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Question
QuickView
Choices
Curve Question
Difficulty
Psg/Game/S
Difficulty
Explanation
PT11 S4 Q12
+LR
Method of reasoning or descriptive +Method
A
4%
159
B
3%
157
C
4%
156
D
79%
165
E
10%
160
138
149
160
+Medium 149.098 +SubsectionMedium
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We can identify this question as Method of Reasoning because of the question stem: “In countering the original conclusion the reasoning above uses which one of the following techniques?”

When dealing with a Method of Reasoning question, we know we are looking for an answer choice that correctly describes the structure of our entire argument. Our correct answer is going to fit the argument exactly. Our wrong answer choices likely explain argument structures we are familiar with, but that simply don’t apply to the specific question we are looking at. Knowing what the right and wrong answers are going to do, we can jump into the stimulus.

The argument begins by telling us about a correlation; those who play bridge tend to have better short-term memories than those who do not play bridge. We know right away that the presence of two qualities at the same time does not mean they caused each other. The argument proceeds by affirming this exactly. We are told that although this correlation was previously concluded to indicate a causal relationship meaning bridge causes better short-term memory, it is just as likely that having a better short-term memory makes the game of bridge more intriguing to that particular group of people.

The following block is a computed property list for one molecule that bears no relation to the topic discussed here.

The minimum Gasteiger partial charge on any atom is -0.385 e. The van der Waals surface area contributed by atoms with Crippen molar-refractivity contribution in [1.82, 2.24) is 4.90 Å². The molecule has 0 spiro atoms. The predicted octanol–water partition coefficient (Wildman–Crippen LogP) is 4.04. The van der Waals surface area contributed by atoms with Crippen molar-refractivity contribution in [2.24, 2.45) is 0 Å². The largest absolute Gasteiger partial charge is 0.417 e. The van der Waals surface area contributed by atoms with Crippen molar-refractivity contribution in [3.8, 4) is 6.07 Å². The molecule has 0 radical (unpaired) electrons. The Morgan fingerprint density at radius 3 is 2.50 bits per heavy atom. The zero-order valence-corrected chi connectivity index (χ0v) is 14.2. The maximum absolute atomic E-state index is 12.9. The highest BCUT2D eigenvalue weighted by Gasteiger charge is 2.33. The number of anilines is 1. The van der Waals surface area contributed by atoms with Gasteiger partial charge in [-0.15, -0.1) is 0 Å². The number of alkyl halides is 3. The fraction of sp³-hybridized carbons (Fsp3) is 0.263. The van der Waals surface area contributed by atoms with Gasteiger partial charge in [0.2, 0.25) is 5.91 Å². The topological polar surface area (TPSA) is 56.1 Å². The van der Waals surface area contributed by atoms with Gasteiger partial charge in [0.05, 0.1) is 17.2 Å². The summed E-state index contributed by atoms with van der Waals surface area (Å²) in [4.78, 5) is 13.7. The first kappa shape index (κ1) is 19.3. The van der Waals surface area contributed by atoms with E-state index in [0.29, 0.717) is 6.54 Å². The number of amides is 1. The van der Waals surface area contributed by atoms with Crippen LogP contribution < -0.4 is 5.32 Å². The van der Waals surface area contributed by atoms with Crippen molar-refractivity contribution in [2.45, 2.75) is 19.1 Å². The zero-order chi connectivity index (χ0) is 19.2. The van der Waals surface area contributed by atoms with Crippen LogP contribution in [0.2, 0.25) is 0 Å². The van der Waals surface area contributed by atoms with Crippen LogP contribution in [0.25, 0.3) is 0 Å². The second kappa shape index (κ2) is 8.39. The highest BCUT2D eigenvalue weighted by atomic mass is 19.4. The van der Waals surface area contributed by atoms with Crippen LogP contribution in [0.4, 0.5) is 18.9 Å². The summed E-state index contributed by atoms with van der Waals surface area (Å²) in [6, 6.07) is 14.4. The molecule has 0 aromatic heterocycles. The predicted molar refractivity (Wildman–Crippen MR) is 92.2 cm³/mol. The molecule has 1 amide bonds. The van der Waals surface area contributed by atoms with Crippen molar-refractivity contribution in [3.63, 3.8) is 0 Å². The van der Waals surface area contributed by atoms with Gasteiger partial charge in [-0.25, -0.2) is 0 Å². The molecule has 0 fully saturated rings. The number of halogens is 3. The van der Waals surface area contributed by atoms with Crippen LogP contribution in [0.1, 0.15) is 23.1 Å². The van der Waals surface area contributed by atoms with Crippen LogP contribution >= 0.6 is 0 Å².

Ultimately, our stimulus outlines an incorrect conclusion on the basis of a correlation and then goes on to explain another possible interpretation from the evidence. Knowing this, we can jump into answer choice elimination.

Answer Choice (A) If our stimulus were challenging the representativeness of the study included, we would expect the argument to bring up the number of people involved in these different groups or how well these groups represent the rest of the population. Without this information we can eliminate answer choice A.

Answer Choice (B) This answer accuses our stimulus of drawing a conclusion about what is considered “appropriate therapy.” Without this emphasis in the text we can eliminate B.

Answer Choice (C) Our stimulus does not depend on some sort of misunderstanding of the facts involved in the scenario. Thus, we can nix answer choice C.

Correct Answer Choice (D) This is exactly what we are looking for! This is the only answer choice that identifies the alternative possible explanations for the facts presented in the argument.

Answer Choice (E) This answer choice is tricky. But our stimulus does not go quite far enough to say it is describing a flaw of the previous conclusion. Because our stimulus only points out the existence of another possible conclusion we cannot confirm answer choice E.